To kill a mockingbird - I wish someone had killed me

Anything would have been better than reading that thing! You’d have had to been holed up somewhere for your entire life to not be familiar with the award winning novel by Harper Lee. It’s often cited as being a must-read novel for aspiring lawyers and listed amongst the top 10 legal reads of all time.I read it at school years ago as part of a GCSE English assessment. And I absolutely hated it. Every last word. I’m not going to hold back here; I simply cannot recall a book I liked less. I found it utterly depressing, entirely un-compelling and am thankful I had no interest in a career in law at that point. It might have put me off for life. Even the copy I was dished up with at school stunk to high heaven of the wretched fish glue that bound it. That kind of literary experience takes some bouncing back from, believe me.  The fact our English teacher raved about, served only to heighten my disinterest.  Adolescence and GCSEs is a tough combination at the best of times, but having to w…

Thief aping Santa Claus found dead in chimney at law firm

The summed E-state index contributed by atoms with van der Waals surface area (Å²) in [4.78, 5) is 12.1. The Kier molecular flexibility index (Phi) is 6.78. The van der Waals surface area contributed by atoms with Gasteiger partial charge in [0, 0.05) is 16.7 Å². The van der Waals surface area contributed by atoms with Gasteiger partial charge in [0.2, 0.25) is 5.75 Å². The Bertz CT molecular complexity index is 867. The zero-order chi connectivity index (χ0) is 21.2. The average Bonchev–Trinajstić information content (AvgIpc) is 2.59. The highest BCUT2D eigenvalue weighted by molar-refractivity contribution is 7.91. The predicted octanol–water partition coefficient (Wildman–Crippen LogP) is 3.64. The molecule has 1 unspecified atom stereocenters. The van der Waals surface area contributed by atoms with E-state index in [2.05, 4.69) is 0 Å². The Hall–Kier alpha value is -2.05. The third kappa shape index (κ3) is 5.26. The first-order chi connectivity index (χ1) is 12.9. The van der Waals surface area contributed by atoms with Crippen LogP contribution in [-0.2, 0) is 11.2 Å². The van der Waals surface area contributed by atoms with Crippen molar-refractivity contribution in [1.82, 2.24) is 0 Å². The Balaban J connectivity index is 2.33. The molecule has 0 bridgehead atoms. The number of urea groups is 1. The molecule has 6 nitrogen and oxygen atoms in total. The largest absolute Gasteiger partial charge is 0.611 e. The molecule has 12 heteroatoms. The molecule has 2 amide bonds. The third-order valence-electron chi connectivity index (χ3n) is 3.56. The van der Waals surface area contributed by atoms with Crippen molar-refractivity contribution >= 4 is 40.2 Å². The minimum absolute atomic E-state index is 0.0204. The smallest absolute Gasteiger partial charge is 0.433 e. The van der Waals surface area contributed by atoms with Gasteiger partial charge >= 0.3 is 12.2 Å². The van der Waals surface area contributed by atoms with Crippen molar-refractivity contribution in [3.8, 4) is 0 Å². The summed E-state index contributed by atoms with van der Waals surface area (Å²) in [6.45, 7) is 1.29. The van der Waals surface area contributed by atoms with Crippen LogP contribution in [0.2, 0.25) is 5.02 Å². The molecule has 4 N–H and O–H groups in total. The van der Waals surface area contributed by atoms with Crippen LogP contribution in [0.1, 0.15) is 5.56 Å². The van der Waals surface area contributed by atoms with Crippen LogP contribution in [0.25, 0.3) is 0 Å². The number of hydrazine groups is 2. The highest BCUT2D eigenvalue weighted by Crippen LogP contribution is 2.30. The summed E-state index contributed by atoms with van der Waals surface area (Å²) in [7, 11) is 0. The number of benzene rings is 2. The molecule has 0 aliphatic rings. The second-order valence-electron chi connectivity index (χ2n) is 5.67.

(And who said I was lousy at coming up with blog post titles?!?) :p From the Telegraph 03/05/13: The body of a serial burglar was discovered wedged in the chimney of a Grade II–listed building after staff at a solicitor's office noticed an unpleasant smell.He wasn’t dressed in a red tunic with white fur was he? Any sign of a herd of reindeer having landed on the roof in the recent past? Police are investigating whether Kevin Gough attempted to break in to the building in St Mary's Gate, Derby, and became trapped. It is thought the 42-year-old's body had been in the chimney of the Grade II listed building for several weeks. It emerged today that he is a serial burglar with a history of breaking into premises. Officers were called to the firm of solicitors on Wednesday afternoon after staff reported a sickening smell wafting throughout the Grade II listed building. Mr Gough's body is understood to have been significantly decomposed, which attracted an unusually high numb…

An enclosure you won’t forget

From the Metro 02/05/13:[W]hen one angry Greater Anglia rail passenger was denied a refund on a ticket for a cancelled train he decided not to take rejection lying down. He tightly rolled up the letter he had received from the company’s customer services department and enclosed it with his reply telling an advisor it would make it easier for him to ‘stick it up your arse’.Well, there you go.  It’s to the point.  Actually, I’ve been tempted on occasions to respond with a similar suggestion when drafting a defence.  Sadly, I fear it wouldn’t sit too well with the Overriding Objective.  Love it.